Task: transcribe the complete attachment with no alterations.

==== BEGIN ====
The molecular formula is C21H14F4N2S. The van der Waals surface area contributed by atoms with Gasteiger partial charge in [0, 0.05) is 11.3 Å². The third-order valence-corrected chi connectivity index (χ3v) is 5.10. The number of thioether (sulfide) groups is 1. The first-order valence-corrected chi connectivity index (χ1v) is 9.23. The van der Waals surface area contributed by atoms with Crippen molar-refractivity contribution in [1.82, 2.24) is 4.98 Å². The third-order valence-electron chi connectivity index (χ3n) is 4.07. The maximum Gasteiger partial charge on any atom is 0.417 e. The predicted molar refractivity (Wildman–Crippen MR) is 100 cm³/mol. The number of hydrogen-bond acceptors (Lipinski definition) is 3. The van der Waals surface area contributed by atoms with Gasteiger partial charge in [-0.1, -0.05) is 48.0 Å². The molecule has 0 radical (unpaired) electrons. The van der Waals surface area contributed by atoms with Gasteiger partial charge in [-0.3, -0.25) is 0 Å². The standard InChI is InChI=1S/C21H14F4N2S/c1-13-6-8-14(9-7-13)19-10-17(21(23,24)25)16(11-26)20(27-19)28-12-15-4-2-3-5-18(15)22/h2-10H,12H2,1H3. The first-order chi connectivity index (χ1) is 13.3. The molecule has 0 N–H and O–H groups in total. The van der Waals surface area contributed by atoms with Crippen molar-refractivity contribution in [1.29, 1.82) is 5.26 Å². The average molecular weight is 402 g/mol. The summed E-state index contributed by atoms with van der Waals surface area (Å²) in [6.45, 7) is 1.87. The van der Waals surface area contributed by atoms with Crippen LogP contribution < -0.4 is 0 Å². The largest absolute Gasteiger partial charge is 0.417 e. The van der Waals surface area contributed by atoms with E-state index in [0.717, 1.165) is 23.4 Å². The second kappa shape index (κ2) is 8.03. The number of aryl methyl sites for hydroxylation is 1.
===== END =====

The molecular formula is C21H14F4N2S. The van der Waals surface area contributed by atoms with Gasteiger partial charge in [0, 0.05) is 11.3 Å². The third-order valence-corrected chi connectivity index (χ3v) is 5.10. The number of thioether (sulfide) groups is 1. The first-order valence-corrected chi connectivity index (χ1v) is 9.23. The van der Waals surface area contributed by atoms with Crippen molar-refractivity contribution in [1.82, 2.24) is 4.98 Å². The third-order valence-electron chi connectivity index (χ3n) is 4.07. The maximum Gasteiger partial charge on any atom is 0.417 e. The predicted molar refractivity (Wildman–Crippen MR) is 100 cm³/mol. The number of hydrogen-bond acceptors (Lipinski definition) is 3. The van der Waals surface area contributed by atoms with Gasteiger partial charge in [-0.1, -0.05) is 48.0 Å². The molecule has 0 radical (unpaired) electrons. The van der Waals surface area contributed by atoms with Gasteiger partial charge in [-0.3, -0.25) is 0 Å². The standard InChI is InChI=1S/C21H14F4N2S/c1-13-6-8-14(9-7-13)19-10-17(21(23,24)25)16(11-26)20(27-19)28-12-15-4-2-3-5-18(15)22/h2-10H,12H2,1H3. The first-order chi connectivity index (χ1) is 13.3. The molecule has 0 N–H and O–H groups in total. The van der Waals surface area contributed by atoms with Crippen molar-refractivity contribution in [1.29, 1.82) is 5.26 Å². The average molecular weight is 402 g/mol. The summed E-state index contributed by atoms with van der Waals surface area (Å²) in [6.45, 7) is 1.87. The van der Waals surface area contributed by atoms with Crippen LogP contribution < -0.4 is 0 Å². The largest absolute Gasteiger partial charge is 0.417 e. The van der Waals surface area contributed by atoms with E-state index in [0.717, 1.165) is 23.4 Å². The second kappa shape index (κ2) is 8.03. The number of aryl methyl sites for hydroxylation is 1.